The day after the Ministry of Rum festival, there was a rum event put on for bartenders that involved a boat ride sponsored by Bacardi followed by a debate from multiple rum producers in Oakland.
I learned a couple things about Bacardi rum on the boat before things got tense:
- Bacardi Superior (white) is a blend of two rums, one high proof and fairly neutral; the other distilled to lower proof with more flavor. In Puerto Rico rums have a minimum of one year aging before bottling. The two rums are distilled and aged separately then combined in some ratio at bottling time to make the final product.
- Bacardi Solera is an aged blend. The "solera" isn't anything like a traditional solera system (I am beginning to think that it's not in any rum brand that puts the word on the label), but is blended rum that is "married" in another cask before bottling. I believe this product is made in Mexico.
- Three countries in Europe accept sugar beet distillate as rum. In the US and in most countries, to be called rum it must be distilled from a sugar cane derivative.
- Puerto Rico put into place minimum aging laws after WWII. During the war they ran out of aged rum so people started selling basically moonshine fresh off the still. Laws were put into place to protect the quality of rum after this period. From the discussion that followed it seems that the law initially required several years of aging then it was reduced down to one year.
Then Things Got Interesting.
But the point of the cruise seemed to be to address the negative perception of Bacardi by top bartenders and rum connoisseurs. I am not so sure the cruise was successful at changing peoples' minds, but it was a step in the right direction.
"This is the most transparent Bacardi has ever been," said David Cid, Bacardi Brand Master Apprentice.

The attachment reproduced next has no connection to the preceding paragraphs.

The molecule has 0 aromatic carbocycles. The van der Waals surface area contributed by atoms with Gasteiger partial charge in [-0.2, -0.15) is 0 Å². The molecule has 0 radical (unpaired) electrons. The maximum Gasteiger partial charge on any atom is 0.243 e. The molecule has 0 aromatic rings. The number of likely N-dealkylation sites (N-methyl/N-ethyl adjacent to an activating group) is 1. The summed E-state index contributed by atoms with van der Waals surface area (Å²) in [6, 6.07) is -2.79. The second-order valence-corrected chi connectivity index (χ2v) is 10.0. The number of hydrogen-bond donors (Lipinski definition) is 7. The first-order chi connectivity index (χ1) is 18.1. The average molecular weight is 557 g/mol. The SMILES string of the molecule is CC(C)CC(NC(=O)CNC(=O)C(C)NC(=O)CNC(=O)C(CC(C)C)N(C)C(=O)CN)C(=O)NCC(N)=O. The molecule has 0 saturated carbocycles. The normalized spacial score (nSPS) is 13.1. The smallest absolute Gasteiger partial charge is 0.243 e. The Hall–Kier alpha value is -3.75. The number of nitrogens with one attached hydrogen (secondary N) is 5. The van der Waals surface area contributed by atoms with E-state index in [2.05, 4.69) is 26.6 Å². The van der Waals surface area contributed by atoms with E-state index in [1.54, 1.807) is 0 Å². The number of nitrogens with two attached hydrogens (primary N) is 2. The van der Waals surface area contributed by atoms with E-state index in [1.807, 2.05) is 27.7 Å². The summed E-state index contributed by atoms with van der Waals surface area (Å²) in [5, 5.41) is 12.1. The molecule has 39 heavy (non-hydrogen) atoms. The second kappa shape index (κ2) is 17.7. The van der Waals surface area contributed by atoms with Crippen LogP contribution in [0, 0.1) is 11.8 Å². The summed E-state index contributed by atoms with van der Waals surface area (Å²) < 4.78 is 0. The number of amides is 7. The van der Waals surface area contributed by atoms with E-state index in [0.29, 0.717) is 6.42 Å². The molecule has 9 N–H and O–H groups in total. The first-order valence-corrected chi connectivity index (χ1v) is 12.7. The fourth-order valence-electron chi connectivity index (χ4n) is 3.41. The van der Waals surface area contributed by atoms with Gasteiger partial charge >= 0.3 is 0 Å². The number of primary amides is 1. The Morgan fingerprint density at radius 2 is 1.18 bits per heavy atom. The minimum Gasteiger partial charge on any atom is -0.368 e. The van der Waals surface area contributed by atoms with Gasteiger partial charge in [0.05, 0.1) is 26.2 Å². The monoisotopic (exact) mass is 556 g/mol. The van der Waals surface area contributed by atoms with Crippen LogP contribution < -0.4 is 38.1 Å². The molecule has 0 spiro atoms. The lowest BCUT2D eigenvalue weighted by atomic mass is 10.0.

True enough, I learned that some of the rum is made in Mexico, that some used to be made on another Caribbean island, and a few other pieces of information that might have been previously glossed over. Cid says the press kit in the most extensive in the brand's history as well.
But the discussion went south when once again they tried to assert that the product is exactly the same as it was when it was made in pre-Castro Cuba before moving to Puerto Rico, and thus if bartenders are making classic rum cocktails they should make them with Bacardi.
The bartenders pointed out that the still was once a four-column still and now it has five columns, that they buy molasses on the open market, and that the product is bottled with local water in different markets and at different proofs. Also, some of the bartenders have tasted vintage Cuban Bacardi and say it tastes different than it does today.
Cid said that the product is distilled differently for bottlings of different proofs- it's not just a matter of adding more water. He also acknowledged that because distillation technology is better they would have to filter less now than they did previously to achieve the same flavor. He did a good job at explaining how Bacardi white could be the same as it used to.
At the end, the bartenders would not concede that the product is the same today as it once was. Cid would say that it is "scientifically possible" that the product tastes the same now as it did.
I think this could be mostly solved with a minor change of phrase. Perhaps Bacardi could state that it is an accurate recreation of the product as it was made in Cuba produced with today's more efficient, consistent, and environmentally-friendly technology. Then the bartenders could choose to believe it or not.
In any case, this boat trip was a case of another brand dipping their toes into the new model of transparent business practices. Patron tequila seems to be doing the same thing by bringing people to the new distillery and bringing around the master distiller for interviews.
It's a tough place to be for companies that have relied on secrecy (and many would say disinformation) in the past and have built up a lot of distrust in connoisseurs of their categories. It will be interesting to see if and how these companies can work to change their reputations and working relationships with bartenders.
Important business relationships happen on the front lines- between the sales, PR, and brand ambassadors and the bartenders and consumers. In the newer business environment fostered by the advance of social media these relationships are becoming even more significant, and now some business decisions result from front line interactions rather than meetings in corporate boardrooms.
So hopefully the higher-ups at Bacardi will listen to front-line conversations like this one on the boat and keep taking steps toward increased transparency.